If the nation's institutions for health care and education are to deal successfully with the challenges identified in chapter 1, significant weaknesses in these services must be overcome. These problems impede optimal mental and physical development of the individual from the time of conception to initial stable employment or secure enrollment in post-secondary education/training.
There are five factors external to both the individual and the two sets of institutions. They can interpose substantial additional deterrents to physical and mental development. These are (1) economic status, especially poverty and parent unemployment or nonparticipation in the labor force; (2) neighborhood environments, particularly economically depressed and/or crime- or drug-ridden areas; (3) the plague of homelessness, wherein child and adult acquaintances are out of the economic and/or behavioral mainstream; (4) family structure that is disintegrating or fragmented, including parental death, separation, divorce, or desertion, and unmarried motherhood and consequent female-headed family and/ or household; and (5) parents and peers who are uncaring, abusive, or discouraged and who place a low value on, or disparage, educational achievement and good health practices.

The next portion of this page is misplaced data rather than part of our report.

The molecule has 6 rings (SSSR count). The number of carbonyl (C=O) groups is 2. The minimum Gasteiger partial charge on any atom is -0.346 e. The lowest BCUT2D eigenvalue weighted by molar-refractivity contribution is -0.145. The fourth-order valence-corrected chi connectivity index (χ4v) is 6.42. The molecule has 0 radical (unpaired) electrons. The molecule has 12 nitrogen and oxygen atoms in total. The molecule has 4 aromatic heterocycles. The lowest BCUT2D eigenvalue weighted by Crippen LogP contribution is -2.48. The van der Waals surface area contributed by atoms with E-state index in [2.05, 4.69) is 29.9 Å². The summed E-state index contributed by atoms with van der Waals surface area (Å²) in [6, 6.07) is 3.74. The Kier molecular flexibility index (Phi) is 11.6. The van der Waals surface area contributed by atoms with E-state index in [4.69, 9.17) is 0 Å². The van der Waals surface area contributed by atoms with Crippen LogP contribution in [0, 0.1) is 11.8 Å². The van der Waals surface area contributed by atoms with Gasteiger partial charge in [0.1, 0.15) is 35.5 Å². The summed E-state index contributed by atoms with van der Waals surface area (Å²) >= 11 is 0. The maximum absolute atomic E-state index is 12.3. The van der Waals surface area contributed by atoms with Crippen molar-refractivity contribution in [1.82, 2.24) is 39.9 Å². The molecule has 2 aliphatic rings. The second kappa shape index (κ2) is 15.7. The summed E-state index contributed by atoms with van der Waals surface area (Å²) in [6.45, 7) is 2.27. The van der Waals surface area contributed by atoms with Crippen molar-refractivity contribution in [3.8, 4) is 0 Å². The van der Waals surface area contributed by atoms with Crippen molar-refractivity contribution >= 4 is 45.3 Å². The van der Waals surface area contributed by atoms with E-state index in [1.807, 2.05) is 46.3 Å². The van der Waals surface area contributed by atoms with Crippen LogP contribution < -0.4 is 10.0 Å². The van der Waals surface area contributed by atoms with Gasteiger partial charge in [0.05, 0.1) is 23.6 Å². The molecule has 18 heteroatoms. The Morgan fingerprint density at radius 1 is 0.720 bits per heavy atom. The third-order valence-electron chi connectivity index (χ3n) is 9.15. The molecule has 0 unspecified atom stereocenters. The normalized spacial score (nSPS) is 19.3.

For children, the incidence of poverty in a geographic or an employment context is often similar. The combination of economic disadvantage at home and growing up in a neighborhood where the cultural home-school-peer and surrounding environment discourages schooling, work, and societally legal or otherwise acceptable behavior can easily be disastrous. The noneconomic environmental factors are examined subsequently, but the following data include separate summations of poverty in general and its geographically concentrated incidence.